On Strike

The public supports us.

Being on strike makes me proud. To see and hear the support of the public every morning on the picket line, I am further convinced L.A. teachers made the right choice to leave the classroom. It is not an easy choice for many single income teachers, but it is one of the reasons we are striking. Teachers should not have to live paycheck to paycheck when educating society's children.

But our strike is about more than that, and it seems the public is aware of what we have been concerned about for years. In the middle of one morning's picket session I realized that the education reformers had been so very wrong in what they were telling us. The public knows and understands that we know what's best for children in schools. They place their precious children in our hands to educate, and want us to do our job unencumbered by district edicts and structures that get in the way.

The public supports us.

Being on strike is not what I thought it would be. It is be…

Getting in Rhythm with Finland

It has been 18 days since I landed in Finland, but it feels like much longer.

Leaving Los Angeles, and leaving my public, urban middle school (what’s up Lions?) I was moving at the speed of 100 miles per hour. Here, I have had the incredible luxury of s l o w i n g  d o w n , as I mentioned in my last post.

Cultural exchanges take time. Time to understand why people live their lives the way they do. Why certain practices exist. Why some values are more important than others. With 18 days under my belt, I am barely scratching the surface, but progress is being made. It comes with understanding phrases spoken to you. Or learning how to pronounce words correctly. Or walking in snow and ice and not biting the dust.

Humorous take on pronunciation of certain Finnish letters

I’m getting used to little to no direct sunlight and am surprised at how much it has affected my mood. In the darkness, you have to push yourself to be active, to make some kind of progress.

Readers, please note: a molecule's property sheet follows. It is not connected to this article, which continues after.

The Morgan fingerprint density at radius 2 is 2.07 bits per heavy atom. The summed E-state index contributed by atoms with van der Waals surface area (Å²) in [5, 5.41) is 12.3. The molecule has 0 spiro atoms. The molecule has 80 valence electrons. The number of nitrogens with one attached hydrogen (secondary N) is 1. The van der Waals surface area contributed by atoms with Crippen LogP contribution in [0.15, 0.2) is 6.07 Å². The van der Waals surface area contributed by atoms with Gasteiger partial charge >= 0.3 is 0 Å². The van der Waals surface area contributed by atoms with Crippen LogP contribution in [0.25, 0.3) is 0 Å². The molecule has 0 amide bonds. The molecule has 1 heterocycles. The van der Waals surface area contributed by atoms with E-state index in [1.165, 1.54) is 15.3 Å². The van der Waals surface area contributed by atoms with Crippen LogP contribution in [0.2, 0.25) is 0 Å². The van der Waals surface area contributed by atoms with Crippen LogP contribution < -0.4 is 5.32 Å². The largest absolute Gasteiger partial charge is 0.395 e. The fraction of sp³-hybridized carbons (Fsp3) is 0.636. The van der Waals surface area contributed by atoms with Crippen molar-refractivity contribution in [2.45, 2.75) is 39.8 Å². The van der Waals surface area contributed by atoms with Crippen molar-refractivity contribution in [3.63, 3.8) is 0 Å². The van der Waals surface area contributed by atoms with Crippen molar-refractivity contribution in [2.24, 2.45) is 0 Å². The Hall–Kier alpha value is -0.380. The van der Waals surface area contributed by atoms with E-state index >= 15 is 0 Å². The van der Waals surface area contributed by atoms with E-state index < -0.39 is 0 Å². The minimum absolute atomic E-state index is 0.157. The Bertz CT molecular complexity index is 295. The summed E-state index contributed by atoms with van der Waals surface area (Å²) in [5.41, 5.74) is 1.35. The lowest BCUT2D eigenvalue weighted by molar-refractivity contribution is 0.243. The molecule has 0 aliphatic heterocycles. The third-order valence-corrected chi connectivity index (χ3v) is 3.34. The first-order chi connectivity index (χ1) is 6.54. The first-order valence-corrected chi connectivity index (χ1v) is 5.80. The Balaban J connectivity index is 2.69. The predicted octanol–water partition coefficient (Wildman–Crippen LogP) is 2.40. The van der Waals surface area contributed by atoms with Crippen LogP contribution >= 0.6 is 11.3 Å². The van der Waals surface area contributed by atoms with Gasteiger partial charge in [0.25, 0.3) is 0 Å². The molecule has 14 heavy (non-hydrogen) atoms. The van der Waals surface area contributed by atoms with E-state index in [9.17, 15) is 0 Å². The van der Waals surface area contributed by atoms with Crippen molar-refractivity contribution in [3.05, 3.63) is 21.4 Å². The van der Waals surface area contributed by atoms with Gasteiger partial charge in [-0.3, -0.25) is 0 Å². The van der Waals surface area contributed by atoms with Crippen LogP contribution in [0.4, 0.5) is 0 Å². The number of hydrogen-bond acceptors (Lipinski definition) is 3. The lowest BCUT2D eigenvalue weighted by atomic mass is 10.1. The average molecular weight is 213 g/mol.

Fulbright Finland Alumni Association

Upon arrival in Helsinki this week for my Fulbright Finland Orientation, we were invited to an alumnus gathering at an ice skating rink. At first I was going to stand by the sidelines and just watch, but my wise program director gently encouraged me to give it a go. I did and was so grateful. In no time I felt like my gregarious old self. Exercise does wonders.

Elija Kauppinen, Salla Sissones, and Sanna Leoinonen representing education at the national, municipal, and school level 

Suffice it to say that orientation was magnificent. We had expertly chosen speakers and panels that anticipated and addressed any questions both the Fulbright Teachers and Fulbright Scholars might have. We visited the US Embassy and spent an afternoon at the Design Museum of Helsinki. See my tweets from orientation here.

Today I was able to attend the Educa conference, the largest education conference in Finland. What a treat! Contacts were made with schools and organizations that may be able to shed light on my inquiry focus: outdoor education in schools.

Media Literacy Group

Professional Development for Teachers

Creativity Exhibitor

Cultural Exchange

Cub Scouts in Schools

Dropout Prevention

BUT the highlight of my day was meeting blogger and author Timothy Walker of Taught by Finland. We follow each other on Twitter and connected at the conference that way. What a small world. If you haven’t read his book yet, do yourself a favor, even if you are not a teacher. It gives you a different way to approach parenthood and education.

My heart hurts a little when I see the wonderful things happening in Finnish schools and I remember how my school struggles with so many societal issues. But there is no time for melancholy. I’m here to learn and bring back practices that can heal and strengthen the already brave foundation of my school.

Adelante! Sisu!


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